Mummifying animals grew in popularity during the Late Period of ancient Egypt from 664 BC onwards. Mummies were used for votive offerings to the associated deity, mostly during festivals or by pilgrims.  Catacombs from the New Kingdom period in the Bubastis, Saqqara and Beni Hasan necropoli were reused as cemeteries for mummies offered to Bastet. 
In the mid 5th century BC, Herodotus described the annual festival at the Bubastis temple as the largest in the country, attended by several hundred thousand pilgrims. 
During the Hellenistic period between 323 and 30 BC, the goddess Isis became associated with Bastet and cats, as indicated by an inscription at the Temple of Edfu: “Isis is the soul of Bastet”. In this period, cats were systematically bred to be killed and to be mummified as sacrifices to the gods. 
As described by Diodorus Siculus, killing a cat was regarded a serious crime. In the years between 60 and 56 BC, outraged people lynched a Roman for killing a cat, although pharaoh Ptolemy XII Auletes tried to intervene. 
Cats and religion began to be disassociated after Egypt became a Roman province in 30 BC.  A series of decrees and edicts issued by Roman Emperors in the 4th and 5th centuries AD gradually curtailed the practice of paganism and pagan rituals in Egypt. Pagan temples were impounded and sacrifices prohibited by 380 AD. Three edicts issued between 391 and 392 prohibited pagan rituals and burial ceremonies at all cult sites. Death penalty for offenders was introduced in 395, and the destruction of pagan temples decreed in 399. By 415, the Christian church received all property that was formerly dedicated to paganism. Pagans were exiled by 423, and crosses replaced pagan symbols following a decree from 435. 
Egypt has since experienced a decline in the veneration once held for cats.  They were still respected in the 15th century, when Arnold von Harff travelled to Egypt and observed mamluk warriors treating cats with honour and empathy.  Gentle treatment of cats is part of Islamic tradition.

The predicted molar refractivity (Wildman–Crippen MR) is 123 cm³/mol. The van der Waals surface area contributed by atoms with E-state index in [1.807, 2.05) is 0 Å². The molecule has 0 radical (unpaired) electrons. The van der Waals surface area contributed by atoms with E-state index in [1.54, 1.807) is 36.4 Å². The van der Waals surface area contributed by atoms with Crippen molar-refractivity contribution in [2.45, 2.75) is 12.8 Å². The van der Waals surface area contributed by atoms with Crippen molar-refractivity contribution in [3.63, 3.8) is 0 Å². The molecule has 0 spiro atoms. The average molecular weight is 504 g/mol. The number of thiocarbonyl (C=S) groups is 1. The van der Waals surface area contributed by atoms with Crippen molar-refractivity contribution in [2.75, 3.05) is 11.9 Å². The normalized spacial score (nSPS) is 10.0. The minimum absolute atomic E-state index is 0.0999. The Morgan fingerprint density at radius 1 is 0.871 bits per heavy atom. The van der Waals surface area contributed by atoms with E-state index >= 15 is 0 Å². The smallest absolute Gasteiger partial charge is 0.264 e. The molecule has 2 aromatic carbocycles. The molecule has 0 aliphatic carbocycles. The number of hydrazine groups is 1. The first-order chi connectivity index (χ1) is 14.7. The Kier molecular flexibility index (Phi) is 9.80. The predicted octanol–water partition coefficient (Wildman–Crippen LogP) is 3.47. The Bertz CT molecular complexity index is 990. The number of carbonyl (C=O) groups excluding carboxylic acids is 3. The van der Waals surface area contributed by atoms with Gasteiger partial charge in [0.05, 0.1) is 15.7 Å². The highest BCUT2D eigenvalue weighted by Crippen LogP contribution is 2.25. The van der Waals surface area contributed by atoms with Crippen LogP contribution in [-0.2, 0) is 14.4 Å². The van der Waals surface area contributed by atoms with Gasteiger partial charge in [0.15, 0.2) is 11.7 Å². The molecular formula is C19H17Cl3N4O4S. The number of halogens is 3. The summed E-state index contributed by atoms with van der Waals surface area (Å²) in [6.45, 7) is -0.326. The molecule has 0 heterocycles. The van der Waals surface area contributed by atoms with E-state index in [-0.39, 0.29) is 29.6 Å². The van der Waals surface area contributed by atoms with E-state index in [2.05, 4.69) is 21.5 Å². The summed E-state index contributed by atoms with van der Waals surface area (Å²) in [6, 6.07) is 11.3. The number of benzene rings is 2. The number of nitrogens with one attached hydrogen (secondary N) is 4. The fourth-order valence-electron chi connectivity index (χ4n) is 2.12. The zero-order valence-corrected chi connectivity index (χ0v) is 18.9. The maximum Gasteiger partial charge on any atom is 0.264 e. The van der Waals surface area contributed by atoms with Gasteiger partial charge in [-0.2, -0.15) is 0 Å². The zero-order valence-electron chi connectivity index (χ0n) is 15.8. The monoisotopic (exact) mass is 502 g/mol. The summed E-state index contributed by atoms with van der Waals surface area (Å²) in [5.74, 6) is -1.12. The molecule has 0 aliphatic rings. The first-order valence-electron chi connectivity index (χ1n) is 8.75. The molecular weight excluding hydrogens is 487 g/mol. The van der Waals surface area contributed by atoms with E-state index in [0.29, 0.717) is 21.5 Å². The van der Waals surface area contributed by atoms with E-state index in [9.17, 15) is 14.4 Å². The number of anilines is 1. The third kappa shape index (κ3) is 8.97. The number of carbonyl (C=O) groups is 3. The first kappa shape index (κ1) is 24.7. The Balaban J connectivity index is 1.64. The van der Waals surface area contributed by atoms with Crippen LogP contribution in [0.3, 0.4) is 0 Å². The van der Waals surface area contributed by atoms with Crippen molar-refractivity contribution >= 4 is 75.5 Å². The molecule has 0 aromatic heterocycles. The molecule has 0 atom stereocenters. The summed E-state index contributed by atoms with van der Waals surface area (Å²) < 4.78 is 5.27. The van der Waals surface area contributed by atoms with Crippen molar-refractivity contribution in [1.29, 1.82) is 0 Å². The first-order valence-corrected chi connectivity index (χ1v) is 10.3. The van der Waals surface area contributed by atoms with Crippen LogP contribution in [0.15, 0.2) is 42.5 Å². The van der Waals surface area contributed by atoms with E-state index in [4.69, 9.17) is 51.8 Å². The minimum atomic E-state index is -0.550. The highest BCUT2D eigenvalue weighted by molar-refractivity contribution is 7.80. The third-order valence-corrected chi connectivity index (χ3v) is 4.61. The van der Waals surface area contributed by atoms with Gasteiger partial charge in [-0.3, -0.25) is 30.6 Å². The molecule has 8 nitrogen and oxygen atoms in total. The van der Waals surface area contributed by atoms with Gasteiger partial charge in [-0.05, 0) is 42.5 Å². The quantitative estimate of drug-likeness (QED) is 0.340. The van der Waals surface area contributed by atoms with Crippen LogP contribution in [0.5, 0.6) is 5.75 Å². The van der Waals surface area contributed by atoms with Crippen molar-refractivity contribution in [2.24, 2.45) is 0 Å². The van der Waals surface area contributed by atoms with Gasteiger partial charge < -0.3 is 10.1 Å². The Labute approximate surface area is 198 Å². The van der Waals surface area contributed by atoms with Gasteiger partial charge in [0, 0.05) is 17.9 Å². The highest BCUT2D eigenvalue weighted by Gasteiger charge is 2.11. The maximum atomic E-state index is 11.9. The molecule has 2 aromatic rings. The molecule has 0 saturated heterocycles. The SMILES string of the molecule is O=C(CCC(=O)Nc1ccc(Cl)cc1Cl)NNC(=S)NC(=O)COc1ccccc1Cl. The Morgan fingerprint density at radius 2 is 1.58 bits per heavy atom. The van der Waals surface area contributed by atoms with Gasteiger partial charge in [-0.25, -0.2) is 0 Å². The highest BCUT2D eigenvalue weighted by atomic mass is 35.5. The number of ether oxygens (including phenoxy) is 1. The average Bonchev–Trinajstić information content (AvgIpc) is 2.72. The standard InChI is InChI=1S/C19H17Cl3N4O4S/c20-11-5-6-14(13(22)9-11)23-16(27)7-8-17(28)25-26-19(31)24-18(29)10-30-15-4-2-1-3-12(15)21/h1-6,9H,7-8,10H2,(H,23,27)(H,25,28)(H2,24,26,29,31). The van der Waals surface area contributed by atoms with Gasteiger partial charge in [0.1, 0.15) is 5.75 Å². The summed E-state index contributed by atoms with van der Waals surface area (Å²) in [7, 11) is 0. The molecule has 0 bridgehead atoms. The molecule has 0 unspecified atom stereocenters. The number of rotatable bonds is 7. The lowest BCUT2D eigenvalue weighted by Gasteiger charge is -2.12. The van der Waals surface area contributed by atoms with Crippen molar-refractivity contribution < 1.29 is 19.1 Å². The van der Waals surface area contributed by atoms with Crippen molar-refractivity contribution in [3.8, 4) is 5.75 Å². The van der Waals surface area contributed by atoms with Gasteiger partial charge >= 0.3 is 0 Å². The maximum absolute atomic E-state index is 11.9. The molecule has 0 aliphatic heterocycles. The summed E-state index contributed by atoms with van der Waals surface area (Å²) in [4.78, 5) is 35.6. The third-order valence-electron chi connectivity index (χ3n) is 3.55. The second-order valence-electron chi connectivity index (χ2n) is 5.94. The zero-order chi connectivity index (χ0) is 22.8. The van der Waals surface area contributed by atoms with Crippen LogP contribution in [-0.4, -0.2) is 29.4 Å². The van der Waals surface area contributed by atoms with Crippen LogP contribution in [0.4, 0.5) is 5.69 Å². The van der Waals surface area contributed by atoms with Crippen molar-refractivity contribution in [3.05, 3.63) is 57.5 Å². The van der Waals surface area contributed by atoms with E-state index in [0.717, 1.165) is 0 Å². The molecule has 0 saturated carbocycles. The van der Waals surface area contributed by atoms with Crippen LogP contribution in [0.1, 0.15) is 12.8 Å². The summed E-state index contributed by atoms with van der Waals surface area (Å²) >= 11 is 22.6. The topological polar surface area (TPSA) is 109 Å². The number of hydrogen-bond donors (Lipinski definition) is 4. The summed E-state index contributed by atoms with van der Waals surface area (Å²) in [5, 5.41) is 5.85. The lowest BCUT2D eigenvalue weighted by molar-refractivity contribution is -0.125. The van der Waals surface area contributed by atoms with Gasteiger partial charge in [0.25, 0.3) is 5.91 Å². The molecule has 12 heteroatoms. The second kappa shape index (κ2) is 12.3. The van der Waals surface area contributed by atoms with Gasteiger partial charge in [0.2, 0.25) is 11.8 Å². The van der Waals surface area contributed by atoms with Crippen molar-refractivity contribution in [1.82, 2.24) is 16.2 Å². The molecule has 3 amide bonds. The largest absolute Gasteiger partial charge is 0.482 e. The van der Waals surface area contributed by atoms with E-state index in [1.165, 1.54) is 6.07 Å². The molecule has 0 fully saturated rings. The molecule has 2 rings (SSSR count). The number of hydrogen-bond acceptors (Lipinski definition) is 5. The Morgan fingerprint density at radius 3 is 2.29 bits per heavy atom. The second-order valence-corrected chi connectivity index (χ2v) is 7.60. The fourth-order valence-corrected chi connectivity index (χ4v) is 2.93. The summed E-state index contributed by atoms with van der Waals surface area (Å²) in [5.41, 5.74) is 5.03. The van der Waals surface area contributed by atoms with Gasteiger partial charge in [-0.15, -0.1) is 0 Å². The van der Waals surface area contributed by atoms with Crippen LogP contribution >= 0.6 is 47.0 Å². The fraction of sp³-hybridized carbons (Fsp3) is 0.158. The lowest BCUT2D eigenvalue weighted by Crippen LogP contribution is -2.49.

In 1799, members of the French Commission des Sciences et des Arts surveyed the old city of Lycopolis near Asyut for the first time and found mummified cats and remains of other animals.  They also found mummified cats and cat skeletons in the Theban Necropolis.   In the 1820s, the Louvre Museum exhibited cat statues made of wood, bronze, and enameled pottery that originated mostly in Bubastis. 
In 1830, Christian Gottfried Ehrenberg accounted of having observed three different small cat forms in Egypt: the jungle cat, the African wildcat, and a sacred cat that was intermediate in size between the jungle cat and the domestic cat. He called this cat Felis bubastis. 
The Egypt Exploration Society funded excavations in Bubastis in the late 1880s. Édouard Naville accounted of numerous cat statues already available in Cairo shops at the time. At the city's cemetery of cats, he and colleagues emptied several large pits up to a volume of 20 m 3 (720 cu ft) filled with cat and Egyptian mongoose (Herpestes ichneumon) bones.  Among the bones, some embalming material, porcelain and bronze objects, beads and ornaments, and statues of Bastet and Nefertem were also found. By 1889, the cemetery was considered exhausted. 
In the late 1880s, more than 200,000 mummified animals most of them cats, were found in the cemetery of Beni Hasan in central Egypt.  In 1890, William Martin Conway wrote about excavations in Speos Artemidos near Beni Hasan: "The plundering of the cemetery was a sight to see, but one had to stand well windward. The village children came from day to day and provided themselves with the most attractive mummies they could find. These they took down the river bank to sell for the smallest coin to passing travelers. The path became strewn with mummy cloth and bits of cats' skulls and bones and fur in horrid positions, and the wind blew the fragments about and carried the stink afar."   In 1890, a shipment of thousands of animal mummies reached Liverpool. Most of them were cat mummies. A large part was sold as fertiliser, a small part was purchased by the zoological museum of the city's university college. 
The Museum of Fine Arts of Lyon received hundreds of cat mummies excavated by Gaston Maspero at Beni Hasan, Sakkara and Thebes. The cats were of all ages from adult to kittens with deciduous teeth. Some of them were contained in statues and sarcophagi. The larger ones were bandaged in cloth of different colours with decorated heads and ears formed of rubberized tissue.